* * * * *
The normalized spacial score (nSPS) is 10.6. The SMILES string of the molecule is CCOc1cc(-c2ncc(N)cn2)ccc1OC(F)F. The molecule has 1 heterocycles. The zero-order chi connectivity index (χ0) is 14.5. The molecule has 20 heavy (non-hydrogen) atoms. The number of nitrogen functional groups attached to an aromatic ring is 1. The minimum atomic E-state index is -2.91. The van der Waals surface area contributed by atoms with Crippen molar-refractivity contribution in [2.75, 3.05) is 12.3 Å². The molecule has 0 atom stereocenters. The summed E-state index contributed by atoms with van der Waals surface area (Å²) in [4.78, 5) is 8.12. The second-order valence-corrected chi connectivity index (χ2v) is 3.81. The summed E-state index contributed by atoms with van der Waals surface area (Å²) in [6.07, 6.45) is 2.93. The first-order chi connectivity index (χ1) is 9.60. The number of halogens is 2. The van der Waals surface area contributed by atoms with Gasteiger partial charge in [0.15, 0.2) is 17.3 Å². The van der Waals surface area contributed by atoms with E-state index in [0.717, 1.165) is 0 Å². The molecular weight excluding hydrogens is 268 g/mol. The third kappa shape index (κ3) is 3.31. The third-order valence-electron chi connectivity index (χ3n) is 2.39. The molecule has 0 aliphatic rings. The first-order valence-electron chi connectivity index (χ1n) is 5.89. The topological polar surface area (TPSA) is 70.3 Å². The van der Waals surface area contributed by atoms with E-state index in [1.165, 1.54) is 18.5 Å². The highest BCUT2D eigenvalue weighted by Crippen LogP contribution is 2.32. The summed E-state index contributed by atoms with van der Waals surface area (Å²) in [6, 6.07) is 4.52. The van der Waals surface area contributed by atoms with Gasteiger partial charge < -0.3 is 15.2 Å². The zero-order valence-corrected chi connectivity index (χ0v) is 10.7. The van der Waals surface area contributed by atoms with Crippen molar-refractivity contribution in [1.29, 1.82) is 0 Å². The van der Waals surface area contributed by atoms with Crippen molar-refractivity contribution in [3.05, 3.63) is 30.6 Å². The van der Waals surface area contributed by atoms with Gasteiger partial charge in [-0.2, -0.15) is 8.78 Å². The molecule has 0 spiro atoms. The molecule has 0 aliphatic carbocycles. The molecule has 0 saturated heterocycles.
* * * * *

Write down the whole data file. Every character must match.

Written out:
The normalized spacial score (nSPS) is 10.6. The SMILES string of the molecule is CCOc1cc(-c2ncc(N)cn2)ccc1OC(F)F. The molecule has 1 heterocycles. The zero-order chi connectivity index (χ0) is 14.5. The molecule has 20 heavy (non-hydrogen) atoms. The number of nitrogen functional groups attached to an aromatic ring is 1. The minimum atomic E-state index is -2.91. The van der Waals surface area contributed by atoms with Crippen molar-refractivity contribution in [2.75, 3.05) is 12.3 Å². The molecule has 0 atom stereocenters. The summed E-state index contributed by atoms with van der Waals surface area (Å²) in [4.78, 5) is 8.12. The second-order valence-corrected chi connectivity index (χ2v) is 3.81. The summed E-state index contributed by atoms with van der Waals surface area (Å²) in [6.07, 6.45) is 2.93. The first-order chi connectivity index (χ1) is 9.60. The number of halogens is 2. The van der Waals surface area contributed by atoms with Gasteiger partial charge in [0.15, 0.2) is 17.3 Å². The van der Waals surface area contributed by atoms with E-state index in [0.717, 1.165) is 0 Å². The molecular weight excluding hydrogens is 268 g/mol. The third kappa shape index (κ3) is 3.31. The third-order valence-electron chi connectivity index (χ3n) is 2.39. The molecule has 0 aliphatic rings. The first-order valence-electron chi connectivity index (χ1n) is 5.89. The topological polar surface area (TPSA) is 70.3 Å². The van der Waals surface area contributed by atoms with E-state index in [1.165, 1.54) is 18.5 Å². The highest BCUT2D eigenvalue weighted by Crippen LogP contribution is 2.32. The summed E-state index contributed by atoms with van der Waals surface area (Å²) in [6, 6.07) is 4.52. The van der Waals surface area contributed by atoms with Gasteiger partial charge < -0.3 is 15.2 Å². The zero-order valence-corrected chi connectivity index (χ0v) is 10.7. The van der Waals surface area contributed by atoms with Crippen molar-refractivity contribution in [1.29, 1.82) is 0 Å². The van der Waals surface area contributed by atoms with Crippen molar-refractivity contribution in [3.05, 3.63) is 30.6 Å². The van der Waals surface area contributed by atoms with Gasteiger partial charge in [-0.2, -0.15) is 8.78 Å². The molecule has 0 spiro atoms. The molecule has 0 aliphatic carbocycles. The molecule has 0 saturated heterocycles.